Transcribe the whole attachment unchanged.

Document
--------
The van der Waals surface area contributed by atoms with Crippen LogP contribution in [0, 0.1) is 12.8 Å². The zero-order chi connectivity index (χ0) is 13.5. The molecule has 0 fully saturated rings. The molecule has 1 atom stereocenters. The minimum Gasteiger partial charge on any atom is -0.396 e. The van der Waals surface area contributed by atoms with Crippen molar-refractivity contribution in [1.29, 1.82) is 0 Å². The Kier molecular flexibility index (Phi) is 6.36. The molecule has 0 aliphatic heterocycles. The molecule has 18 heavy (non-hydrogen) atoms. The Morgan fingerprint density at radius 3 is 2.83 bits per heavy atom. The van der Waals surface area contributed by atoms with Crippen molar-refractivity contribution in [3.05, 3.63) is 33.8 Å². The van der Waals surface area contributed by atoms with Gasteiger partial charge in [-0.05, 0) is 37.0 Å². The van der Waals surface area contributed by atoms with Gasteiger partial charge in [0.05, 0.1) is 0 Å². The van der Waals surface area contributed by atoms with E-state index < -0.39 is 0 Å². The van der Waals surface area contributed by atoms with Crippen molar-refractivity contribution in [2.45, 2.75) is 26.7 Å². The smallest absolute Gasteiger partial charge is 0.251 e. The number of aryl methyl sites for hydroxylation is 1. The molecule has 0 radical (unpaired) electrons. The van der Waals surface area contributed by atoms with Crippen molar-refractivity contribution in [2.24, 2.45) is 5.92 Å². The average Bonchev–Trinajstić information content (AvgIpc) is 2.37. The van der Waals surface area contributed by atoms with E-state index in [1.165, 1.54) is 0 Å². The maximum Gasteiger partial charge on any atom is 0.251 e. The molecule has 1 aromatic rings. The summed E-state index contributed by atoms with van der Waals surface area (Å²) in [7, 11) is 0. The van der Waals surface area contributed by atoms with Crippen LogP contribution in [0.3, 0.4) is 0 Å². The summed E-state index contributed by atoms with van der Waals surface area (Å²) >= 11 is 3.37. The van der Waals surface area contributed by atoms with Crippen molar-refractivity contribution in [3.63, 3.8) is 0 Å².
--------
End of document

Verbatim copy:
The van der Waals surface area contributed by atoms with Crippen LogP contribution in [0, 0.1) is 12.8 Å². The zero-order chi connectivity index (χ0) is 13.5. The molecule has 0 fully saturated rings. The molecule has 1 atom stereocenters. The minimum Gasteiger partial charge on any atom is -0.396 e. The van der Waals surface area contributed by atoms with Crippen molar-refractivity contribution in [1.29, 1.82) is 0 Å². The Kier molecular flexibility index (Phi) is 6.36. The molecule has 0 aliphatic heterocycles. The molecule has 18 heavy (non-hydrogen) atoms. The Morgan fingerprint density at radius 3 is 2.83 bits per heavy atom. The van der Waals surface area contributed by atoms with Crippen molar-refractivity contribution in [3.05, 3.63) is 33.8 Å². The van der Waals surface area contributed by atoms with Gasteiger partial charge in [-0.05, 0) is 37.0 Å². The van der Waals surface area contributed by atoms with Gasteiger partial charge in [0.05, 0.1) is 0 Å². The van der Waals surface area contributed by atoms with E-state index < -0.39 is 0 Å². The van der Waals surface area contributed by atoms with Crippen molar-refractivity contribution in [2.45, 2.75) is 26.7 Å². The smallest absolute Gasteiger partial charge is 0.251 e. The number of aryl methyl sites for hydroxylation is 1. The molecule has 0 radical (unpaired) electrons. The van der Waals surface area contributed by atoms with Crippen molar-refractivity contribution in [2.24, 2.45) is 5.92 Å². The average Bonchev–Trinajstić information content (AvgIpc) is 2.37. The van der Waals surface area contributed by atoms with E-state index in [1.165, 1.54) is 0 Å². The maximum Gasteiger partial charge on any atom is 0.251 e. The molecule has 1 aromatic rings. The summed E-state index contributed by atoms with van der Waals surface area (Å²) in [7, 11) is 0. The van der Waals surface area contributed by atoms with Crippen LogP contribution in [0.3, 0.4) is 0 Å². The summed E-state index contributed by atoms with van der Waals surface area (Å²) >= 11 is 3.37. The van der Waals surface area contributed by atoms with Crippen molar-refractivity contribution in [3.63, 3.8) is 0 Å².